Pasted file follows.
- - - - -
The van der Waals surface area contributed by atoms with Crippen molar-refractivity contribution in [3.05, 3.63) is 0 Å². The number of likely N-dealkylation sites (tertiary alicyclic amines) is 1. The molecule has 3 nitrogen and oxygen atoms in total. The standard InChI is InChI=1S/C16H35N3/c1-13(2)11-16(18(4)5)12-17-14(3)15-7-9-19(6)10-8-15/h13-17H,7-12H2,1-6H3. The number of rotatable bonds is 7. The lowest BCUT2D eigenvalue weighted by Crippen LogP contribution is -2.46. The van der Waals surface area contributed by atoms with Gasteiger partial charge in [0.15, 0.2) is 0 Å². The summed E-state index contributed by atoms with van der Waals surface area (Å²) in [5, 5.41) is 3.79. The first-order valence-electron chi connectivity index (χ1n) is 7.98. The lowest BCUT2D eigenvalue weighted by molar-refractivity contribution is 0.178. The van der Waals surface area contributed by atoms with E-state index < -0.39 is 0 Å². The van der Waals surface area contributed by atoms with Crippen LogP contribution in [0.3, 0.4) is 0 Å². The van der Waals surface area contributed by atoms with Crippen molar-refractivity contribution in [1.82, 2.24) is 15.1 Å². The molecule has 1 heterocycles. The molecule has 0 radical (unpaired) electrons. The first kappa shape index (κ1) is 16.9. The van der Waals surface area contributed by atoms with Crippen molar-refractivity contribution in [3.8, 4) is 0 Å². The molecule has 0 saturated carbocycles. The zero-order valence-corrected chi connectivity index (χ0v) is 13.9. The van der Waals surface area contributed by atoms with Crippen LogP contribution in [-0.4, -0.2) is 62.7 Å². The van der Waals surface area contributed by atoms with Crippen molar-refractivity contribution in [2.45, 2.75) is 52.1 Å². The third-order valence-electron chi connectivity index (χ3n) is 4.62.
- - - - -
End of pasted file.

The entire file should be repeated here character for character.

The van der Waals surface area contributed by atoms with Crippen molar-refractivity contribution in [3.05, 3.63) is 0 Å². The number of likely N-dealkylation sites (tertiary alicyclic amines) is 1. The molecule has 3 nitrogen and oxygen atoms in total. The standard InChI is InChI=1S/C16H35N3/c1-13(2)11-16(18(4)5)12-17-14(3)15-7-9-19(6)10-8-15/h13-17H,7-12H2,1-6H3. The number of rotatable bonds is 7. The lowest BCUT2D eigenvalue weighted by Crippen LogP contribution is -2.46. The van der Waals surface area contributed by atoms with Gasteiger partial charge in [0.15, 0.2) is 0 Å². The summed E-state index contributed by atoms with van der Waals surface area (Å²) in [5, 5.41) is 3.79. The first-order valence-electron chi connectivity index (χ1n) is 7.98. The lowest BCUT2D eigenvalue weighted by molar-refractivity contribution is 0.178. The van der Waals surface area contributed by atoms with E-state index < -0.39 is 0 Å². The van der Waals surface area contributed by atoms with Crippen LogP contribution in [0.3, 0.4) is 0 Å². The van der Waals surface area contributed by atoms with Crippen molar-refractivity contribution in [1.82, 2.24) is 15.1 Å². The molecule has 1 heterocycles. The molecule has 0 radical (unpaired) electrons. The first kappa shape index (κ1) is 16.9. The van der Waals surface area contributed by atoms with Crippen molar-refractivity contribution in [3.8, 4) is 0 Å². The molecule has 0 saturated carbocycles. The zero-order valence-corrected chi connectivity index (χ0v) is 13.9. The van der Waals surface area contributed by atoms with Crippen LogP contribution in [-0.4, -0.2) is 62.7 Å². The van der Waals surface area contributed by atoms with Crippen molar-refractivity contribution in [2.45, 2.75) is 52.1 Å². The third-order valence-electron chi connectivity index (χ3n) is 4.62.